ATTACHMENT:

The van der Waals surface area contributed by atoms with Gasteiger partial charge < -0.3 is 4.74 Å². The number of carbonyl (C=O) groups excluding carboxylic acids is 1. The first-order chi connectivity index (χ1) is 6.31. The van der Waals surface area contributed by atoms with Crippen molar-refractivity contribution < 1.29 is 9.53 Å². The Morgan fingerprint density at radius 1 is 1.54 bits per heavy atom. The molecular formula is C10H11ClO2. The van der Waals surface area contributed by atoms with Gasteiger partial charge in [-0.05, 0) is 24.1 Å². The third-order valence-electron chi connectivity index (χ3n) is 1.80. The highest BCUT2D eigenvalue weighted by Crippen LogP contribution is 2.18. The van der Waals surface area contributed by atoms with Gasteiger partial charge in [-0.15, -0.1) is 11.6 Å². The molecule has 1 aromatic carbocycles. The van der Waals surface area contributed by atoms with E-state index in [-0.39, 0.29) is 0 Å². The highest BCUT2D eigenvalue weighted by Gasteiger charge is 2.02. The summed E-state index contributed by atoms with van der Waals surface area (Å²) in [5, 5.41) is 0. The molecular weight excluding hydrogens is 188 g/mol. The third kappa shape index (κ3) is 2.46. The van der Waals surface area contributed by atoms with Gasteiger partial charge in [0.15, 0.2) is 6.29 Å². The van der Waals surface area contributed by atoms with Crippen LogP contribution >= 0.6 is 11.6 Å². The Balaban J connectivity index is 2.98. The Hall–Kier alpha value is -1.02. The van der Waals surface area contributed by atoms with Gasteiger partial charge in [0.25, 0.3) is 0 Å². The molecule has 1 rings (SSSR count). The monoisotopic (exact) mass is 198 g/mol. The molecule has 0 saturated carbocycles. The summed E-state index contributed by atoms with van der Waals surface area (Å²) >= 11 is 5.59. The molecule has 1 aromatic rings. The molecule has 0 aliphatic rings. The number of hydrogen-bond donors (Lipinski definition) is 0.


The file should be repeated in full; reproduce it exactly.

The van der Waals surface area contributed by atoms with Gasteiger partial charge < -0.3 is 4.74 Å². The number of carbonyl (C=O) groups excluding carboxylic acids is 1. The first-order chi connectivity index (χ1) is 6.31. The van der Waals surface area contributed by atoms with Crippen molar-refractivity contribution < 1.29 is 9.53 Å². The Morgan fingerprint density at radius 1 is 1.54 bits per heavy atom. The molecular formula is C10H11ClO2. The van der Waals surface area contributed by atoms with Gasteiger partial charge in [-0.05, 0) is 24.1 Å². The third-order valence-electron chi connectivity index (χ3n) is 1.80. The highest BCUT2D eigenvalue weighted by Crippen LogP contribution is 2.18. The van der Waals surface area contributed by atoms with Gasteiger partial charge in [-0.15, -0.1) is 11.6 Å². The molecule has 1 aromatic carbocycles. The van der Waals surface area contributed by atoms with E-state index in [-0.39, 0.29) is 0 Å². The highest BCUT2D eigenvalue weighted by Gasteiger charge is 2.02. The summed E-state index contributed by atoms with van der Waals surface area (Å²) in [5, 5.41) is 0. The molecular weight excluding hydrogens is 188 g/mol. The third kappa shape index (κ3) is 2.46. The van der Waals surface area contributed by atoms with Gasteiger partial charge in [0.15, 0.2) is 6.29 Å². The van der Waals surface area contributed by atoms with Crippen LogP contribution >= 0.6 is 11.6 Å². The Balaban J connectivity index is 2.98. The Hall–Kier alpha value is -1.02. The van der Waals surface area contributed by atoms with Gasteiger partial charge in [0.25, 0.3) is 0 Å². The molecule has 1 rings (SSSR count). The monoisotopic (exact) mass is 198 g/mol. The molecule has 0 saturated carbocycles. The summed E-state index contributed by atoms with van der Waals surface area (Å²) >= 11 is 5.59. The molecule has 1 aromatic rings. The molecule has 0 aliphatic rings. The number of hydrogen-bond donors (Lipinski definition) is 0.